Published August 17, 2023

In a surprising turn of events, Burberry, the renowned British fashion brand, has found itself entangled in a potential legal dispute with Mattel, the maker of the iconic Barbie dolls. It all started when Burberry applied with the US Patent and Trademark Office in July 2022, seeking registration of the “BRBY” word mark for use on apparel and leather goods. However, this seemingly insignificant move did not go unnoticed by Mattel, and they swiftly took action.

Upon discovering that “BRBY” sounded strikingly similar to their world-famous Barbie brand, Mattel pursued various opposition-specific extensions with the Trademark Trial and Appeal Board (TTAB). Their efforts culminated when they officially filed a notice of opposition, expressing concerns that registering Burberry’s vowel-less mark could inflict damage upon their brand. Thus, the stage is set for what may become a significant legal battle.

Emphasizing the undeniable prominence of the Barbie trademark, Mattel’s court application asserts that it is “one of the most recognizable brands in the world.” Over decades, the Barbie name has garnered extensive common law rights through its association with a diverse array of products, ranging from dolls, toy furniture, and accessories to apparel, footwear, and more, catering to both children and adults.

Citing the well-known nature of the Barbie mark, Mattel referenced a decision by the US Court of Appeals for the Second Circuit back in 1991. At that time, it was recognized that the Barbie doll was the best-selling toy in the world, with an astounding 96 % ownership rate among girls aged three to eleven in the United States. Furthermore, during the three-decade span leading up to 1990, an astonishing 600 million Barbie dolls were sold, equating to one sold every two seconds.

Considering the extensive reach and consumer recognition of the Barbie brand, has contended that Burberry’s unauthorized use and potential registration of the BRBY mark are highly likely to confuse. The similarity between the two marks in terms of appearance, sound, and commercial impression raises concerns that consumers may mistake Burberry’s offerings for licensed or affiliated products with the Barbie brand.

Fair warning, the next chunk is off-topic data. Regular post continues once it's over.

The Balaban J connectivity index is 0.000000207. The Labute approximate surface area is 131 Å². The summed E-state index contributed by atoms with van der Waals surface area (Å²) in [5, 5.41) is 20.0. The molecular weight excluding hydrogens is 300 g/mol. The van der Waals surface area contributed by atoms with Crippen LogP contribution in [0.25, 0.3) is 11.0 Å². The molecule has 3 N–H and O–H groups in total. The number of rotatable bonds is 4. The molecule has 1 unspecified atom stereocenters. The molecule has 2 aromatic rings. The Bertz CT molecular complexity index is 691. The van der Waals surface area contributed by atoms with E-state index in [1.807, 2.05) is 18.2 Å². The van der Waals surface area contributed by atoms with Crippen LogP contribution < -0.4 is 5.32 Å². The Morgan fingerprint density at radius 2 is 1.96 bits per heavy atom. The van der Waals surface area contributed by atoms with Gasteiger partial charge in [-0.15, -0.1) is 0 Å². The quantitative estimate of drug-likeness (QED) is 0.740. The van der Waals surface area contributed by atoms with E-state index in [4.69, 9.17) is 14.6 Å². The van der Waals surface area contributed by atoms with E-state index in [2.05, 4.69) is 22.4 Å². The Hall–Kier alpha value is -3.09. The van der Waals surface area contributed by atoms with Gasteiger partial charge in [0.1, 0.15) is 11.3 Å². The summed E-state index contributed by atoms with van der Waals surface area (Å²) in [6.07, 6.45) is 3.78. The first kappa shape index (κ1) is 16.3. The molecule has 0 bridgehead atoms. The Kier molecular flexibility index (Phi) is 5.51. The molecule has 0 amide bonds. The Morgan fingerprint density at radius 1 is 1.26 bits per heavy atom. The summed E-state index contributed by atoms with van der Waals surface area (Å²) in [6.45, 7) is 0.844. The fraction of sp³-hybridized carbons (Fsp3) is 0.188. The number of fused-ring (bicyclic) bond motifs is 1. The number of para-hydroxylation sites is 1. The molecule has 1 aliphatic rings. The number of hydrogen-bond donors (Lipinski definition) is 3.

Mattel’s legal team argues that the dominant and most significant element of their mark is the word “BARBIE.” When juxtaposed with Burberry’s mark, which is based on an existing registration in the United Kingdom and has yet to be used in the US, the similarities become apparent. The absence of vowels in the BRBY mark led Mattel to assert that it would be phonetically identical to “BARBIE” when spoken aloud. Moreover, considering their enduring collaborations centered around the Barbie brand, Mattel suggests that the BRBY mark might reasonably be perceived as an extension or subset of the Barbie trademarks.

Beyond the visual and phonetic resemblances, Mattel raised additional concerns about the goods listed in Burberry’s trademark application. Classes 18 and 25, which Burberry intends to cover, directly overlap with the categories in which Mattel currently utilizes the Barbie trademark. Handbags, overnight bags, luggage, clothing, apparel, footwear, and headwear are just a few examples of the products that both companies aim to offer. Consequently, consumers may wonder if Burberry’s goods are licensed or affiliated with Mattel, adding weight to the likelihood of confusion claim.

Interestingly, this legal battle unfolds against the backdrop of the highly anticipated Barbie film directed by Greta Gerwig, which hit the box office in late July. The timing of Mattel’s notice of opposition, just weeks before the movie’s release starring Margot Robbie, seemed calculated to generate additional buzz around what Time Magazine has hailed as “the most anticipated movie of the summer, if not the year.”

As the stage is now set for a potentially protracted legal dispute, all eyes will be on the outcome and the ramifications it may have for both Burberry and Mattel.

Nishi Shabana

Written by Nishi Shabana

Founder Partner, Lume Legal

Lume Legal

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